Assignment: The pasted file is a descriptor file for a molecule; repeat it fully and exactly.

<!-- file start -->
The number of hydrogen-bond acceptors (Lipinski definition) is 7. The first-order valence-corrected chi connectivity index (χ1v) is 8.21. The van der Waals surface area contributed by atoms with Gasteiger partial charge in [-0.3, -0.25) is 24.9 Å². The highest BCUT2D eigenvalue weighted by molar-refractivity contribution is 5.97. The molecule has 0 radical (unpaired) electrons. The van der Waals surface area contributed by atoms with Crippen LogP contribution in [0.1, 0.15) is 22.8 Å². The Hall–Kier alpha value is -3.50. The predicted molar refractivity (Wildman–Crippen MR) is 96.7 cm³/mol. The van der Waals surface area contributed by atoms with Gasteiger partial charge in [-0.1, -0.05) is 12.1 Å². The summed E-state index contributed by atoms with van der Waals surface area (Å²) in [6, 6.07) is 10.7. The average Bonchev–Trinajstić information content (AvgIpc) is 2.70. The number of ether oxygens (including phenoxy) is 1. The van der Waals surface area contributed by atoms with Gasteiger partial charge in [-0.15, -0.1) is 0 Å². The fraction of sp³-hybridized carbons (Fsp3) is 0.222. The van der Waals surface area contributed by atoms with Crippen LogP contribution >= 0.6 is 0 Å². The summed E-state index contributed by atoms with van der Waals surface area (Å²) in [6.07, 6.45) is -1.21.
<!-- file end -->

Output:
The number of hydrogen-bond acceptors (Lipinski definition) is 7. The first-order valence-corrected chi connectivity index (χ1v) is 8.21. The van der Waals surface area contributed by atoms with Gasteiger partial charge in [-0.3, -0.25) is 24.9 Å². The highest BCUT2D eigenvalue weighted by molar-refractivity contribution is 5.97. The molecule has 0 radical (unpaired) electrons. The van der Waals surface area contributed by atoms with Crippen LogP contribution in [0.1, 0.15) is 22.8 Å². The Hall–Kier alpha value is -3.50. The predicted molar refractivity (Wildman–Crippen MR) is 96.7 cm³/mol. The van der Waals surface area contributed by atoms with Gasteiger partial charge in [-0.1, -0.05) is 12.1 Å². The summed E-state index contributed by atoms with van der Waals surface area (Å²) in [6, 6.07) is 10.7. The average Bonchev–Trinajstić information content (AvgIpc) is 2.70. The number of ether oxygens (including phenoxy) is 1. The van der Waals surface area contributed by atoms with Gasteiger partial charge in [-0.15, -0.1) is 0 Å². The fraction of sp³-hybridized carbons (Fsp3) is 0.222. The van der Waals surface area contributed by atoms with Crippen LogP contribution >= 0.6 is 0 Å². The summed E-state index contributed by atoms with van der Waals surface area (Å²) in [6.07, 6.45) is -1.21.